When Ryan Flaherty parted ways with the Baltimore Orioles and moved to the National League, his regular visits to Fenway Park ended. But the Red Sox schedule this year featured interleague games with Flaherty’s new team, the Atlanta Braves.

“And with an off day,” Flaherty said. “You can’t beat that.”

The Braves were off Thursday before their weekend series at Fenway Park. That allowed Flaherty to drive to Maine to visit family and friends in his native Portland. Many went to Fenway on Friday.

Before Friday’s game, Flaherty chatted with his dad – University of Southern Maine baseball coach Ed Flaherty – and friends during batting practice. He waved to fans who called out to him – most of them yelling out their Maine hometown.

What family, friends and fellow Mainers did not see is Flaherty play this weekend. That was no surprise, because the Red Sox started three left-handers – Eduardo Rodriguez, Drew Pomeranz and Chris Sale – and the left-handed hitting Flaherty usually only plays against right-handers these days.

“I joked with Price that they threw three lefties to keep me out of the lineup,” Flaherty said, referring to David Price – another lefty – who was his teammate at Vanderbilt University.

The idea of not wanting to face Flaherty is not completely far-fetched, since he does have a career .308 batting average at Fenway.

But Flaherty is sitting for other reasons. He has gone from the National League’s leading hitter in mid-April to resuming his utility role, playing a variety of positions.

“The utility role is unique,” he said. “It changes night to night, week to week, month to month … Sometimes, you’re playing every day. Sometimes, you’re watching every day. You have to adjust.”

Flaherty has not appeared in a game since last Wednesday. He will likely play Monday when the Braves play a doubleheader against the Mets.

On April 21, Flaherty was batting .362. It was a pleasant surprise for the Braves, who signed Flaherty right before the season when injuries opened up roster spots, especially at third base. Atlanta got a veteran, one who’s considered a light hitter but who can play several positions.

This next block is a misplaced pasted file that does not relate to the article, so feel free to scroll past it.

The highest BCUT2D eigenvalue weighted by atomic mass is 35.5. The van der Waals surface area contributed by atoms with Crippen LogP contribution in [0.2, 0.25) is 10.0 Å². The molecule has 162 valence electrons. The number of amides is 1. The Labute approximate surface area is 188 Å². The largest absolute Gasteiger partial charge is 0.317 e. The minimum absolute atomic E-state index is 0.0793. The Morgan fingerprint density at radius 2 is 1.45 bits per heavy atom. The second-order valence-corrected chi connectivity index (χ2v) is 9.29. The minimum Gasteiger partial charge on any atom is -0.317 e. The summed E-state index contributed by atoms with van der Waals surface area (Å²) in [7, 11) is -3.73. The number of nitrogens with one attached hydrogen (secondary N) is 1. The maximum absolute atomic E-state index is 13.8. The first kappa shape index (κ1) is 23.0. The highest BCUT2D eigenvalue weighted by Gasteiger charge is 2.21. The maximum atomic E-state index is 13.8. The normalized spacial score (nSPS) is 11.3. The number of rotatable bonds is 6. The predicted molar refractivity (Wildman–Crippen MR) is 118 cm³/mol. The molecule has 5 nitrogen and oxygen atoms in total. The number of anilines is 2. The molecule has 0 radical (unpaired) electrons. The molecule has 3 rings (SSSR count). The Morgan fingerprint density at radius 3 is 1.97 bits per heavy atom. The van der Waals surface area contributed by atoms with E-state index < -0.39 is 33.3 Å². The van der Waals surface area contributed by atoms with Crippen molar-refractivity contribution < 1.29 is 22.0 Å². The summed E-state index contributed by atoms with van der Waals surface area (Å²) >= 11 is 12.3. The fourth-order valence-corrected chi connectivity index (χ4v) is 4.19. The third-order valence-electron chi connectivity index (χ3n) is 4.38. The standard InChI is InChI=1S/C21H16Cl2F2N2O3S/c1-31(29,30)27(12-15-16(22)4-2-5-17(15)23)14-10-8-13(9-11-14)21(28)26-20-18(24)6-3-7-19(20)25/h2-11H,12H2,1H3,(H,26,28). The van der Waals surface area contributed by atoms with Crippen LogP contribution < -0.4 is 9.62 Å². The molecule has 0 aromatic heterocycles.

Flaherty never got carried away with his numbers. He was healthy and playing regularly, but also knew it was April. “It’s a long season. You got to grind it every day,” Flaherty said in an interview last month.

His numbers dropped to .308 by the end of April. He’s played off and on since, and is now batting .275 (with a .368 on-base percentage and a .744 OPS).

The Braves kept their options open. They signed Jose Bautista to play third base, then released him after 12 games. Their young third baseman, switch-hitter Johan Camargo, came off the disabled list and has been starting, although he’s struggling (.208 average). Camargo sat Sunday, and another right-handed hitter, Charlie Culberson, started at third. He went 1 for 4 and is batting .204.

Of course, Flaherty wants to play every day. “Everybody wants to, and that means there are four guys who have to sit over there,” Flaherty said, pointing to the bench.

“You just stay ready and try to do what you can.”

Besides, Flaherty can remember two months ago when he was not on a major league roster.

“I have a job, and jobs are good,” he said.

Flaherty is part of an interesting team. The Braves, losers of 90 or more games each of the past three seasons, lead the NL East.

“Been an exciting two months,” Flaherty said. “Young kids are playing well. Got some veteran guys sprinkled in there. It’s a unique mix and it’s working. Just got to keep going.”

Kevin Thomas can be reached at 791-6411 or:

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Twitter: ClearTheBases

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